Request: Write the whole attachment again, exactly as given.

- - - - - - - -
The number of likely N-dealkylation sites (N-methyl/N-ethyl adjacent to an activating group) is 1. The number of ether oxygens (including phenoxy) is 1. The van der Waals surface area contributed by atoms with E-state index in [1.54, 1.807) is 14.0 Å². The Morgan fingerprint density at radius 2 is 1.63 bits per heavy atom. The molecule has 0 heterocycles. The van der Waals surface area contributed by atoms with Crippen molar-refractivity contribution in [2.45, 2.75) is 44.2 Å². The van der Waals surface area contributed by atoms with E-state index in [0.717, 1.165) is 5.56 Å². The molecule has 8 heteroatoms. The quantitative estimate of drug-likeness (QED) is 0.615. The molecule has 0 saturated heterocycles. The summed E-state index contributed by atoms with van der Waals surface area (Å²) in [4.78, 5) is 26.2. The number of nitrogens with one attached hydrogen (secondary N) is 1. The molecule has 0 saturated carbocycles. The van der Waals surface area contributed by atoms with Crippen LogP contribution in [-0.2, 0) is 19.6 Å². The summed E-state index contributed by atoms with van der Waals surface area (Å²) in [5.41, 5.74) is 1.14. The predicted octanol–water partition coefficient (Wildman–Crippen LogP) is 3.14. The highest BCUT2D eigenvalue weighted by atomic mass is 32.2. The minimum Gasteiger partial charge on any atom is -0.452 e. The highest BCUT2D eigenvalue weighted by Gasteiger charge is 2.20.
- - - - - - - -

The number of likely N-dealkylation sites (N-methyl/N-ethyl adjacent to an activating group) is 1. The number of ether oxygens (including phenoxy) is 1. The van der Waals surface area contributed by atoms with E-state index in [1.54, 1.807) is 14.0 Å². The Morgan fingerprint density at radius 2 is 1.63 bits per heavy atom. The molecule has 0 heterocycles. The van der Waals surface area contributed by atoms with Crippen molar-refractivity contribution in [2.45, 2.75) is 44.2 Å². The van der Waals surface area contributed by atoms with E-state index in [0.717, 1.165) is 5.56 Å². The molecule has 8 heteroatoms. The quantitative estimate of drug-likeness (QED) is 0.615. The molecule has 0 saturated heterocycles. The summed E-state index contributed by atoms with van der Waals surface area (Å²) in [4.78, 5) is 26.2. The number of nitrogens with one attached hydrogen (secondary N) is 1. The molecule has 0 saturated carbocycles. The van der Waals surface area contributed by atoms with Crippen LogP contribution in [-0.2, 0) is 19.6 Å². The summed E-state index contributed by atoms with van der Waals surface area (Å²) in [5.41, 5.74) is 1.14. The predicted octanol–water partition coefficient (Wildman–Crippen LogP) is 3.14. The highest BCUT2D eigenvalue weighted by atomic mass is 32.2. The minimum Gasteiger partial charge on any atom is -0.452 e. The highest BCUT2D eigenvalue weighted by Gasteiger charge is 2.20.